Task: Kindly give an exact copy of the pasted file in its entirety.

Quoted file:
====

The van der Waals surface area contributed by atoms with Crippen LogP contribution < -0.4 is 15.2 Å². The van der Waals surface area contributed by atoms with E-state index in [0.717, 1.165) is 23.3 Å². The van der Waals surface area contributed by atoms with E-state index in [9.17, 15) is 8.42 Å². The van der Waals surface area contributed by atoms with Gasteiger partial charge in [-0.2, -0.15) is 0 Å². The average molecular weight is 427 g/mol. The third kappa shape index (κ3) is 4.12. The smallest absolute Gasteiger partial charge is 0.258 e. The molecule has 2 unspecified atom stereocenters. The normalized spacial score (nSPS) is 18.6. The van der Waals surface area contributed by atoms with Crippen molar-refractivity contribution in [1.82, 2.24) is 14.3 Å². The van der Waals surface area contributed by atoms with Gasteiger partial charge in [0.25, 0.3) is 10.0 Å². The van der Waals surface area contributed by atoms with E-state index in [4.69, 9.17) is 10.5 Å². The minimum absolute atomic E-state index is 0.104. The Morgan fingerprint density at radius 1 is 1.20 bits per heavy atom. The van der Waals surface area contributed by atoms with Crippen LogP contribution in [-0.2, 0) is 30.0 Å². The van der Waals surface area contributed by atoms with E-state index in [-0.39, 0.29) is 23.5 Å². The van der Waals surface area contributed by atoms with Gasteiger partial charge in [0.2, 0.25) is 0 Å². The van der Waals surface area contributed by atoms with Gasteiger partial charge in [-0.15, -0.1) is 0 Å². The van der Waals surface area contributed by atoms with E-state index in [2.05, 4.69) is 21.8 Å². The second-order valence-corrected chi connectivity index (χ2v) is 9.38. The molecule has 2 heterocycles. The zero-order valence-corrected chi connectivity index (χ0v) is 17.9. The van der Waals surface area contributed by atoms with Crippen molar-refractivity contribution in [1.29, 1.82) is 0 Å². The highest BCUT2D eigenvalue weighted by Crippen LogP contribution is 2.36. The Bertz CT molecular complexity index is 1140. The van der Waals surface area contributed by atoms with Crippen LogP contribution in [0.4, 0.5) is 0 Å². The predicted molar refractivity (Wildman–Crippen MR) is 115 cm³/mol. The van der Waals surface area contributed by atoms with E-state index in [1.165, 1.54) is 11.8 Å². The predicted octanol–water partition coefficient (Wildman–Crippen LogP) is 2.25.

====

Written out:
The van der Waals surface area contributed by atoms with Crippen LogP contribution < -0.4 is 15.2 Å². The van der Waals surface area contributed by atoms with E-state index in [0.717, 1.165) is 23.3 Å². The van der Waals surface area contributed by atoms with E-state index in [9.17, 15) is 8.42 Å². The van der Waals surface area contributed by atoms with Gasteiger partial charge in [-0.2, -0.15) is 0 Å². The average molecular weight is 427 g/mol. The third kappa shape index (κ3) is 4.12. The smallest absolute Gasteiger partial charge is 0.258 e. The molecule has 2 unspecified atom stereocenters. The normalized spacial score (nSPS) is 18.6. The van der Waals surface area contributed by atoms with Crippen molar-refractivity contribution in [1.82, 2.24) is 14.3 Å². The van der Waals surface area contributed by atoms with Gasteiger partial charge in [0.25, 0.3) is 10.0 Å². The van der Waals surface area contributed by atoms with E-state index in [4.69, 9.17) is 10.5 Å². The minimum absolute atomic E-state index is 0.104. The Morgan fingerprint density at radius 1 is 1.20 bits per heavy atom. The van der Waals surface area contributed by atoms with Crippen LogP contribution in [-0.2, 0) is 30.0 Å². The van der Waals surface area contributed by atoms with E-state index in [-0.39, 0.29) is 23.5 Å². The van der Waals surface area contributed by atoms with Gasteiger partial charge in [0.2, 0.25) is 0 Å². The van der Waals surface area contributed by atoms with Gasteiger partial charge in [-0.15, -0.1) is 0 Å². The van der Waals surface area contributed by atoms with E-state index in [2.05, 4.69) is 21.8 Å². The second-order valence-corrected chi connectivity index (χ2v) is 9.38. The molecule has 2 heterocycles. The zero-order valence-corrected chi connectivity index (χ0v) is 17.9. The van der Waals surface area contributed by atoms with Crippen molar-refractivity contribution in [1.29, 1.82) is 0 Å². The highest BCUT2D eigenvalue weighted by Crippen LogP contribution is 2.36. The Bertz CT molecular complexity index is 1140. The van der Waals surface area contributed by atoms with Crippen LogP contribution in [0.4, 0.5) is 0 Å². The predicted molar refractivity (Wildman–Crippen MR) is 115 cm³/mol. The van der Waals surface area contributed by atoms with E-state index in [1.165, 1.54) is 11.8 Å². The predicted octanol–water partition coefficient (Wildman–Crippen LogP) is 2.25.